Likable. He should cut his beard though …
[quote=“chameleon, post:119, topic:358”]^@2.A person opposed to increased industrialization or new technology.
Yes, will trim the beard tonight .
Any fan projects with a stereo or mono option?
The end of the Wild Bunch is breathtaking
I don’t remember anyone complaining about the 5:1 sound. It is of course not an original sound, but it seems not to be a total fake 5.1. sound, as for so many other films.
Maybe because a true stereo sound was then produced for some 70 mm copies, and they could do something good with the stereo elements.
Possibly the best movie about failure ever made.
I got Stratton’s The Wild Bunch three days ago and started reading it yesterday. It’s not an academic book (no trace of pseudo-poststructuralist
gibberish terminology, no trace of page references for the sources cited either) but rather conceived in the style and manner of Glenn Frankel’s book on The Searchers. Smooth reading so far – and great new words/phrases for me, e.g. “to pony up” and “idiot-box pabulum.”
Well well, no post-structural gibberish, but idiot-box pabulum. I guess Mr. Derrida would’ve been over the moon with such a term
I had to look up “pabulum” in my dictionary. And then I had to smile.
I didn’t know that one either
Pseudo-poststructuralist … I wonder what the difference with genuine post-structuralism is
If it’s anything like Glenn Frankel’s book then I’m going to love it. By the way, I liked Frankel’s book on “High Noon” even more - quite simply a brilliant read (and Frankel does thankfully include page numbers in his references).
I haven’t read his High Noon book yet but intend to do so soon. Frankel’s The Searchers was a fine read, entertaining and informative. – Preponderantly, no, solely favorable reviews of Stratton’s T. W. Bunch on various sites, e.g. on Kirkusreviews.com and Variety.com (remarkable comment by a gentleman [maybe aptly] named Ugly Hombre).
Fastest reader in the West, I finished Stratton’s book last week. Its introduction and first part provide interesting autobiographical background (the author was only thirteen when he first saw The Wild Bunch at his local cinema in Oklahoma), historical information on the time of the film’s production and on its story’s temporal setting (the Mexican Revolution), and an account of its laborious genesis. After his strong beginning, Stratton unfortunately lets T. W. B. deteriorate into an assemblage of curricula vitae and anecdotally biographical tidbits about practically everyone in one way or another involved in the making of The Wild Bunch. Peckinpah aficionados will surely be familiar with many of those data from previous publications on the director – and some information we would perhaps have preferred to remain ignorant of, e.g. that Bloody Sam suffered badly from hemorrhoids but exclusively wore white pants during the shooting of his masterpiece.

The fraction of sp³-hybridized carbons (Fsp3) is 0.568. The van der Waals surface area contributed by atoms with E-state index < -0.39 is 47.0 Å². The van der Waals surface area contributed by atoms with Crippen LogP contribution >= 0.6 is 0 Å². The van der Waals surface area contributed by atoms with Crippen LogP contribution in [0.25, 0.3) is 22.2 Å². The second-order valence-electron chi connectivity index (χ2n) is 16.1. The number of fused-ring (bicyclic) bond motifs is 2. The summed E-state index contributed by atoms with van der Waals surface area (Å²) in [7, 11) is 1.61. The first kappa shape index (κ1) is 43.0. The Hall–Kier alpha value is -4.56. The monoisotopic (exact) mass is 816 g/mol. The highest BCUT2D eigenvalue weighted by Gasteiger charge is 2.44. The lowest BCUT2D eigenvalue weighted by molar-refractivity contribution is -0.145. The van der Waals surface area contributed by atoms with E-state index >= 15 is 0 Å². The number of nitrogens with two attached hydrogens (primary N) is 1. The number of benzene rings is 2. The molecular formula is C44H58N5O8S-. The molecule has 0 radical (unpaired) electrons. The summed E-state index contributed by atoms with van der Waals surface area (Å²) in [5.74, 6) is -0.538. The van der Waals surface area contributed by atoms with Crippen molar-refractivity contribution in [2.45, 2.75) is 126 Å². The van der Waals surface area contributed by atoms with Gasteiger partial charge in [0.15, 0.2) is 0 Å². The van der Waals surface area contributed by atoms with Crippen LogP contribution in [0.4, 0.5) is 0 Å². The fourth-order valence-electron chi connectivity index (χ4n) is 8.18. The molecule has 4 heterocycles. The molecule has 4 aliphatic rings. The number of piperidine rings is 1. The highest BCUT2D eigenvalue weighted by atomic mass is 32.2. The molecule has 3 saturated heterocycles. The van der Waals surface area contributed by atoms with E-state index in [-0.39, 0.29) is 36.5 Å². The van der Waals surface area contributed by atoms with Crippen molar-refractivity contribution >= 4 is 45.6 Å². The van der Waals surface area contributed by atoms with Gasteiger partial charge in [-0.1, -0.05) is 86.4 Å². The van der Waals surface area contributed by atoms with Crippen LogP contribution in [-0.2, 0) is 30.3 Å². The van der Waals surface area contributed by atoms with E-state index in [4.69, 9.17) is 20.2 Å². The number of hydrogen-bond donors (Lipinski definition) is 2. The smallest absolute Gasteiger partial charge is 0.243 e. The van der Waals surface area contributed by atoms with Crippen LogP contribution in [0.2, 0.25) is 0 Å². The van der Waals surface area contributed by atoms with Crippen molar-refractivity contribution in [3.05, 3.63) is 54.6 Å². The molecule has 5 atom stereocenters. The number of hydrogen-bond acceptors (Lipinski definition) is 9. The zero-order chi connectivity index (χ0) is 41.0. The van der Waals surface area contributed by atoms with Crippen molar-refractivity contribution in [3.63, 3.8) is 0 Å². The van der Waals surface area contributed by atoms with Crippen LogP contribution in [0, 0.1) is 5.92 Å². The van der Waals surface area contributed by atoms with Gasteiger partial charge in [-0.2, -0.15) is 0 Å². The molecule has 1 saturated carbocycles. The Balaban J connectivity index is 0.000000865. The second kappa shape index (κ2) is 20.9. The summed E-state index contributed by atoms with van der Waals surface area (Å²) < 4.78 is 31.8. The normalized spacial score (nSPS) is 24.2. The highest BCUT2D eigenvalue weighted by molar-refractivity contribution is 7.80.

That said, I enjoyed reading The Wild Bunch’s 305 pages, excluding an appendix that leaves a lot to be desired: incomplete bibliography and index, and, as mentioned above, no page numbers for the sources. Stratton’s repeated mentioning of Sergio Leone’s films as possible influences on The Wild Bunch will without a doubt be of great comfort to devotees of Spaghetti Westerns.
It ain’t like Glenn Frankel, but it’ll do. However, Stratton’s now a baptized member of the Holily Unholy Church of Sam, spreading the gospel according to Matthew Simmons, Mark Seydor, Luke Weddle, and John Siegel. Before and while reading The Wild Bunch: Sam Peckinpah, a Revolution in Hollywood, and the Making of a Legendary Film (a rather highfalutin subtitle), I rewatched a couple of Peckinpah’s films, and I have to admit that my feelings toward the man and his work are more ambivalent than ever. Paul Schrader possibly tries to express a similar ambiguous attitude in Tom Thurman’s documentary Sam Peckinpah’s West: Legacy of a Hollywood Renegade (2004); by projecting himself vicariously into Peckinpah’s mindset, he declares, “The power of The Wild Bunch is that Peckinpah says, ‘Look, I know this is anachronism, I know this is fascist, I know this is sexist, I know this is evil and out of date, but, God help me, I love it so.’”
Wild Bunch is a great Western movie, despite its celebration of violence at the end.
It’s not just a movie, but an allegory that starts with kids burning hundreds of ants that are about to overwhelm scorpions, an image which later evolves into Mexican soldiers vs. Holden and companions.
I think it’s legitimate to expand the allegory to the American involvement in Vietnam at that time.
Apart from that it’s quite entertaining with great cinematography. And I don’t miss women in this movie.